As with anything investment-related, see my disclaimers. Investing involves risk. My analysis is provided solely for entertainment purposes and in no way do I recommend any course of action. Don't trust random idiots like me on the internet for investing advice. Or for anything else, for that matter.
There’s no shortage of market pundits predicting impending doom. The current trend of prophecy is pointing to astronomical price-to-earnings ratios and how calamity ensued the last time this happened.
If I’m an investor with a lump sum to invest, what do I do? The last thing I want to do is drop it in an overheated market, only to have its value plummet when doom arrives. On the other hand, how will I know when it is time to get back in?
In other words, can I time the market? (short answer: not really).
I’m currently asking myself this question. I maxed out our 2020 IRA contributions last October, and I already maxed out our 2021 contributions in January. $6k x 2 people x 2 years worth of contributions = $24,000.
And all of it’s sitting in cash.
Dollar Cost Averaging
One approach to get that money to work is through dollar cost averaging, or DCA, a process of spreading out a lump sum into periodic investments. I could ease into my target investment by spreading the $24k across the year in twelve equal payments of $2k. As the price fluctuates during the year, sometimes I’ll be buying at higher prices, and sometimes at lower prices. At the end of the year, I’ll be fully invested and my “cost” will be the average across all the payments.
Most of us will end up using dollar cost averaging throughout our accumulation phase, dribbling contributions in paycheck after paycheck, year after year. This unintentional dollar cost averaging should take some worry and fear out of the young investor.
A different approach is to value average, or VA. This approach, like DCA, uses periodic investments. But instead of equally sized contributions, instead the focus is on the current balance. If the current balance is less than LumpSum/NumberOfPeriods * CurrentPeriod, then you increase that period’s contribution until the balance is equal. You do the opposite if the balance is bigger. This tends to increase contributions when the asset value has pulled back (i.e. buy low), and decrease contributions when the asset has increased in price (i.e. avoid buying high). Once your total contributions exceed your original lump sum, then you stop contributing for the year. And any left over contribution is contributed in the final period.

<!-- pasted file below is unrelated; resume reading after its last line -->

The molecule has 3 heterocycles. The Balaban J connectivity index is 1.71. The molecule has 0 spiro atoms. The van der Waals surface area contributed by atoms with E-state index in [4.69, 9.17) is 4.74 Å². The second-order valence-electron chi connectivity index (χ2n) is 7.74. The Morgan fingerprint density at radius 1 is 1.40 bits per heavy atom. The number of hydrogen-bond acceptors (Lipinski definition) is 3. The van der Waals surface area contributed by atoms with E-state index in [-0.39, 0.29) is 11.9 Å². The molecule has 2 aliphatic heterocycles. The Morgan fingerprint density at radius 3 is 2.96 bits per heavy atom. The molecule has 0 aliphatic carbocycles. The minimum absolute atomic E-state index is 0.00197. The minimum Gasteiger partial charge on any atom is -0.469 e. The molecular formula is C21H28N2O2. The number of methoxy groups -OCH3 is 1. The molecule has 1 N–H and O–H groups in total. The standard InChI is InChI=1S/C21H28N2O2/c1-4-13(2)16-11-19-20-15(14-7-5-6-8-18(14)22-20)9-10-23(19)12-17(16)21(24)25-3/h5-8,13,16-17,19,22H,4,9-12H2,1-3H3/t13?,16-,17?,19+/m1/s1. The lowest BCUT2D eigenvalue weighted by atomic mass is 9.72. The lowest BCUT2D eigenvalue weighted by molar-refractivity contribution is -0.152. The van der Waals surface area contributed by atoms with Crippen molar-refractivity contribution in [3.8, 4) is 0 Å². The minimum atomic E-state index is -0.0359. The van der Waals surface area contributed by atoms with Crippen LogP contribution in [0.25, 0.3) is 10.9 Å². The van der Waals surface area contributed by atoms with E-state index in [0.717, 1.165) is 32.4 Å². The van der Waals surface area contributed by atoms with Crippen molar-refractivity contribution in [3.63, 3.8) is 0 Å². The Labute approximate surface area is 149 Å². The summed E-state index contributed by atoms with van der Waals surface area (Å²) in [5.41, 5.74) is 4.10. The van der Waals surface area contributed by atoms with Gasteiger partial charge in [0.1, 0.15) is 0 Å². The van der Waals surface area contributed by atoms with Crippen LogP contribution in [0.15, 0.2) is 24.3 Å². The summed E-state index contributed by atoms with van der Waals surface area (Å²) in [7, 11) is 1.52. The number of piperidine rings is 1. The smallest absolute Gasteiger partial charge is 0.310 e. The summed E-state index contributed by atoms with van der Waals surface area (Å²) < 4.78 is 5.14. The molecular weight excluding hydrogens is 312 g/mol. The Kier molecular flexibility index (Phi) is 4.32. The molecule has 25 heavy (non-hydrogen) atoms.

Let’s look at 2020 as an example where we are easing $12k into VTSAX over the year. The following table includes the price of VTSAX on the first of each month, the price, that month’s contribution, and then the total contribution. In the final month, December, we make an additional contribution to complete the year:
You see that some months our contribution is reduced because the market has gone up over the year. In November, we didn’t even make a contribution, things are going so well. And in December, we still have more than $2k left over from our original $12k to invest.
Comparing The Approaches
The following is a graph comparing the annual returns of VTSAX over the past twenty years. The blue line is the lump sum approach, investing the complete amount for the year on January 1st. The red line is spreading the lump sum into twelve equally sized payments. The yellow line is value averaging, explained above. Notice that both DCA and VA is a two-edged sword: it reduces downside rates of return, but also reduces upside returns:
Here’s my analysis if you want to take a look.
Time In Market Versus Timing The Market
Another way to look at that graph is asking “how many times does the DCA annual return beat the lump sum approach?” In only five of the last twenty years did DCA have a higher return than the lump sum approach. Ditto for VA. In other words, three quarters of the time the investor would have been better off just putting the whole lump sum into VTSAX instead of worrying about buying into an overheated market.
Why? Because at the end of the day, time in the market has more impact than timing the market. In other words, in every year, the investor had the whole amount working for them the entire year with the lump sum approaches, where the other approaches had roughly half as much, on average, working for them through the year. This can make a huge difference.
What about the difference between DCA and VA? Over the past twenty years, VA beat DCA nine years out of the twenty and lost to DCA eleven of the years. But not by much. Value averaging is not a clear winner over DCA, nor is it a clear loser. It’s mostly the same thing, with a lot more effort to calculate it.
Most of us don’t start off with a lump sum to invest when we start our investing life. Our contributions are spread over our earning lifetime, naturally dollar cost averaging. But if you are faced with a lump sum to invest, you’re probably better off not worrying about it losing value the day after you invest it, and simply plunk it all down into a broad market index fund today. Stop worrying and get all of it working for you sooner than later.
Before I finished this article, I swallowed my own medicine and I’m now happy to say that all $24k is now invested across several Vanguard index ETFs, including VTI, VEA, VWO, VSS, and VNQ (not endorsements, but fit with my investing plan)
Where do you stand on lump sum versus dollar cost averaging or value averaging? I’d love to hear about it in the comments.